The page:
HOA Transition Tips: Moving from Dev . . .
HOA Transition Tips: Moving from Developer to Owner Control
The transition from a developer-controlled to a homeowner-controlled community is fraught with risks for homeowners. "If it's not done right, the incoming board elected by the members could be left with a huge mess on their hands," says Michael S. Hunter, an attorney and partner at Horack Talley in Charlotte, N.C. "I've seen situations in which common areas weren't deeded over to the association, or they were deeded over, but the developer hadn't paid the property taxes for several years before handing them over."
"A rocky transition can lead to missed deadlines to bring claims against the developer and its contractors for defects, along with a poor start among homeowners in learning how to live in a communal environment," adds Sima L. Kirsch, a principal at the Law Office of Sima L. Kirsch P.C. in Chicago, "which I believe starts during this period."
If your board is about to take over from your developer or has recently done so, here are tips for making sure the transition goes as smoothly as possible.
1) Act early. "People are trained that the transition is a magical date and until that day, they can't do anything," says Kirsch. "But a transition takes 12-18 months. I recommend that the first person to buy should get the second person on board, and so on. They should bring in an attorney to talk to them and form a unit owners' group to work with the developer. When developers or their attorney see that kind of intent, they're much more willing to work through problems."
"Do the groundwork before the transition," agrees Hunter. "Appoint a developer's liaison committee so that when it comes time for the transition, you'll have four or five owners who already understand how the association operates."
2) Know your rights. "Read your CC&Rs," advises Justin D. Park, an attorney at Romero Park & Wiggins P.S. in Bellevue, Wash. "They specify the transition powers of your developer, and there's usually a specific date in them for the developer to step back and for the board to step forward." That's not always true, however. Park litigated a case in which the CC&Rs failed to include a transition date, so the developer's responsibilities were debatable because it wasn't clear when the transition had taken place.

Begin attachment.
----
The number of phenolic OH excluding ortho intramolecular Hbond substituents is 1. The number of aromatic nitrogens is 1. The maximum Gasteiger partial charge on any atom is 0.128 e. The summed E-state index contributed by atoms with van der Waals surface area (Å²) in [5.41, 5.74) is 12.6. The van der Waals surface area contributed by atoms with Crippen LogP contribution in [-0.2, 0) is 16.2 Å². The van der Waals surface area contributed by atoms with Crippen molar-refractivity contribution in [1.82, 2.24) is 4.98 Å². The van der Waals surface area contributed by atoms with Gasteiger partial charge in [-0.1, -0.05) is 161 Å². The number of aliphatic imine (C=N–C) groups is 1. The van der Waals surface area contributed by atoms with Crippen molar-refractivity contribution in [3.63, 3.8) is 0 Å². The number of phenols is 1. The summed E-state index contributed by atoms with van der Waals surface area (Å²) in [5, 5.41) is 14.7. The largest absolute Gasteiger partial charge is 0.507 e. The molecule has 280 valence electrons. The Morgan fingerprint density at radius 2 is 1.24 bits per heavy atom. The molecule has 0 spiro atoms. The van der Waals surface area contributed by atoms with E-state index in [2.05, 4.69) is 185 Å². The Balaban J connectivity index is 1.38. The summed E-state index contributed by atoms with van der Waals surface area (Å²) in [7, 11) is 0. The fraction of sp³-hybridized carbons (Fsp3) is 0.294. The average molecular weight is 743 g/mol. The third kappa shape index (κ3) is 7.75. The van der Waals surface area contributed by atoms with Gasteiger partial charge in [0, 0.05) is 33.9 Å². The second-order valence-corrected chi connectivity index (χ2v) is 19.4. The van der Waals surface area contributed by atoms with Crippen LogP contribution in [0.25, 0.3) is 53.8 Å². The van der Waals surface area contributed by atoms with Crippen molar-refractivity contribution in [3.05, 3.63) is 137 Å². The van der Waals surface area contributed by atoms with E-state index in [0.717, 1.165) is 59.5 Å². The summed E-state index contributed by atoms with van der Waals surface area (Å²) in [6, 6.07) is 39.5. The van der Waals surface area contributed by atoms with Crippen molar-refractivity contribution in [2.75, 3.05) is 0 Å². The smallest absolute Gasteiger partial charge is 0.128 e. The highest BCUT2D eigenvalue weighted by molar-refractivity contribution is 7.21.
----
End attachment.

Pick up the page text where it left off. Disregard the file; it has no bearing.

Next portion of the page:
3) Meet often. "During the transition period, the board needs to meet at least every week or every other week," says Park. "The board has total authority to make changes to the developer's rules and regulations, so it has to review every one to decide whether to jettison any of them." Why might you need to change some rules? Because they're often not written for long-term happy living but to help the developer sell units. For example, the developer may have implemented a bare-bones budget to kept assessments low, allowed pets, or placed no restrictions on parking, all to attract buyers. Your board, however, may feel differently about those issues.
4) Get your arms around the funds. "Make sure you get accurate records from the developer," says Hunter. "Have a CPA perform a cursory review of the financial records, and look at the income statements to make sure the projected revenue will cover all the expenses and that they also provide an adequate reserve." Hunter has seen cases in which developers hadn't kept accurate accounting records, so it wasn't clear which owners had paid their assessments. He's also seen developers pay expenses out of their own pocket to keep assessments artificially low, along with developers who've failed to pay assessments for unsold condo units.
5) Review current contracts. Read all the contracts the developer has entered into on behalf of the association to determine whether they're necessary and reasonable. In North Carolina, for example, as long as they provide 90 days' notice, boards can terminate developer-signed contracts that are "unconscionable" or "not bona fide." "That generally means that for some reason, the contract isn't legitimate," says Hunter. "I've handled two cases recently dealing with that exact issue. In one case, the sales literature said the development had decorative streetlights, but the developer provided them by signing the homeowners association to a 10-year lease with the local power company. We threatened to sue the developer, and he's now kicking in money to purchase the lights."
6) Wrap up loose ends. In your effort to monitor the big things—like finances—don't forget the small stuff. "Appoint a new registered agent with the secretary of state so that if your association gets sued, you'll get notice," says Hunter. "I had a case in which the association got sued, and when the plaintiff attempted to serve the registered agent, that person couldn't be found because the developer had moved on. A default judgment was entered against the association. We tried to get the judgment vacated, but the judge told the association board that this was their problem because they didn't keep an updated registered agent on file."
Finally, don't go it alone during the transition. "Get a lawyer in place quickly to help you review the CC&Rs, to make sure you know when things are supposed to happen, and to make sure things happen properly," advises Park. "You may not need the lawyer to do much work, but have one available to answer your questions."
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